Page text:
Picture of mammography machine

A Mammography machine

Breast Care Center

A high percentage of breast cancers and benign breast abnormalities can be detected when breast self-examination, physical examination by your health care provider and annual mammography are used together on a routine basis. It is normal for many women to have lumpy breasts and the detection of an irregularity does not necessarily mean the presence of cancer.

What is mammography?

Mammography is a low-dose X-ray procedure that produces images of the internal tissues of your breasts. It is used to look for irregularities in the breast tissue. Mammograms are useful in examining areas in the breast tissue that are too small or too deep to be felt.

Who should have one?

Since early detection is the best protection against breast cancer, the American Cancer Society and the National Cancer Institute recommend that all women have a baseline mammogram at age 40. Mammography should be performed yearly after the age of 40. Having a mammogram performed annually allows the radiologist to compare films from year to year-an important tool in assessing changes in the breast tissue. Your health care provider will help you in deciding when you should have your first mammogram.

How is it performed?

You will be asked to undress from the waist up and will be given a gown to wear. The technologist will position your breast on an image receptor containing the x-ray film. Your breast will be compressed from the top by a compression paddle. This spreads the breast tissue out so that any underlying abnormalities can be better demonstrated.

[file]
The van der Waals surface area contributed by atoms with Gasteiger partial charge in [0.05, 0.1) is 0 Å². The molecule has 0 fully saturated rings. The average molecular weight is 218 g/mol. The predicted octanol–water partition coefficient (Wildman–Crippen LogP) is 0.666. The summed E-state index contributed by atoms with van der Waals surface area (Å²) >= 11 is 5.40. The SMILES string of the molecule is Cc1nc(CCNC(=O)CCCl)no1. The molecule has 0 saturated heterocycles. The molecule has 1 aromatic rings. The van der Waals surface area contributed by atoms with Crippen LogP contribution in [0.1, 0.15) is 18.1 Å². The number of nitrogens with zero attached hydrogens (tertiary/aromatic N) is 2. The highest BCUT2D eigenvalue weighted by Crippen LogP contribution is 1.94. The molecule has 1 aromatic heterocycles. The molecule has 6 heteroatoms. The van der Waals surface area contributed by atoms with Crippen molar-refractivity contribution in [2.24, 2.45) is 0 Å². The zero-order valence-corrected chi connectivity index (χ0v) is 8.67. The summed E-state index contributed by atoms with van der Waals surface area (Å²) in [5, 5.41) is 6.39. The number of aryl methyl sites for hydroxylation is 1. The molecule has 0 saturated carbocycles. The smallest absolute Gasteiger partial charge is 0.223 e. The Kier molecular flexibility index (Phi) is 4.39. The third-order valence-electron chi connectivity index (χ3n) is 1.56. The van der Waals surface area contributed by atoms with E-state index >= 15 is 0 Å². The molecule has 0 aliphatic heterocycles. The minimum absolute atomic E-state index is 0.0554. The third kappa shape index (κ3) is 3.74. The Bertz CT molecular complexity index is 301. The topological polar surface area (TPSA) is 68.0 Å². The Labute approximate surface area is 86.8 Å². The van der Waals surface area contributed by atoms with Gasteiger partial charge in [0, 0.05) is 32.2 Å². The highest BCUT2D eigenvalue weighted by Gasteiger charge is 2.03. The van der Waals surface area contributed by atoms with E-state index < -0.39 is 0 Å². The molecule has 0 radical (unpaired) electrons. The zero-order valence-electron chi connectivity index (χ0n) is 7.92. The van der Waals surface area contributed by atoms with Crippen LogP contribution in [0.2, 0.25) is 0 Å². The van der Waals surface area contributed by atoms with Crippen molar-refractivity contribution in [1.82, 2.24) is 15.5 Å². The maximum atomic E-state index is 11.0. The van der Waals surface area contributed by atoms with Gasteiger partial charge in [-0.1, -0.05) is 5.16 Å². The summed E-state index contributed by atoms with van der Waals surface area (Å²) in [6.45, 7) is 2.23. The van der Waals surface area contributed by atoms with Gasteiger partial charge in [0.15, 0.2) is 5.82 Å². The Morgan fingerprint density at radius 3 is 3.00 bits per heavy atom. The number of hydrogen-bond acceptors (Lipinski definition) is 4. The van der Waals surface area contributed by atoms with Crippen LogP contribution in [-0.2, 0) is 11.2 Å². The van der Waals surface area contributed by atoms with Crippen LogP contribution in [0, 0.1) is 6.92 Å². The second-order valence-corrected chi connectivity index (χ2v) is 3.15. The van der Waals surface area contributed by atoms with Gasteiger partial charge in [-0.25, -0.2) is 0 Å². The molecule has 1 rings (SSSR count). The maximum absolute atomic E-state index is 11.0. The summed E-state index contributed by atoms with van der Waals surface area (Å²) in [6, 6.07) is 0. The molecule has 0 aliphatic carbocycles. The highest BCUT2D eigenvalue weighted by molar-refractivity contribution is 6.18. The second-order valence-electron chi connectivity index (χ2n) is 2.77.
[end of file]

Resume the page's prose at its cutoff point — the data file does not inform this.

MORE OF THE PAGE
How long does it take?

A mammography will take about 30 minutes.

How do I prepare for a mammogram?

You should wear a 2-piece outfit (preferably with a button down blouse or sweater) so that you will not have to remove all your clothes. Use no powder, deodorant or lotion around the breast area as these contain materials that can appear on mammogram films. Schedule your appointment within 2 weeks of your last menstrual period to decrease the chances of breast tenderness.

Who will perform my mammogram?

Our technologists are registered by the American Registry of Radiologic Technologists and are certified in mammography by the American College of Radiology (ACR). They are also licensed by the state of Connecticut. Our mammography units are accredited by the American College of Radiology (ACR) and are inspected yearly by the state (FDA). A board certified medical physicist calibrates our mammography equipment yearly.

How do I obtain my results?

The radiologist will read your films and dictate a report within 24 hours. The report will be mailed to your physician who will share the results with you. Approximately one week after your mammogram you will receive a postcard in the mail from Madison Radiology summarizing your results. Questions regarding your mammogram results should be directed to your referring physician.

I have had breast augmentation. Can I still have a mammogram?

Yes. It is important for women with breast implants to have a yearly mammogram. Please let our medical secretary know that you have implants so that the appropriate amount of time may be scheduled for your examination.

I have had mammograms taken another office. What should I do?

If you have had mammograms at another facility, it is very helpful if you can have them mailed to us prior to your appointment so that the radiologist can compare them to your most recent films. Have your films mailed to:

Madison Radiology
Attn: Mammography
2A Samson Rock Drive
Madison, CT 06443
Mammography for Men

Although mammography is a routine procedure for women, it can also be performed on men. Our technologists are experienced in the techniques necessary to obtain diagnostic mammograms for men.

Picture of man examining MRI results Serving the shoreline for over 30 years - Bernard S. Jay, M.D., FACR

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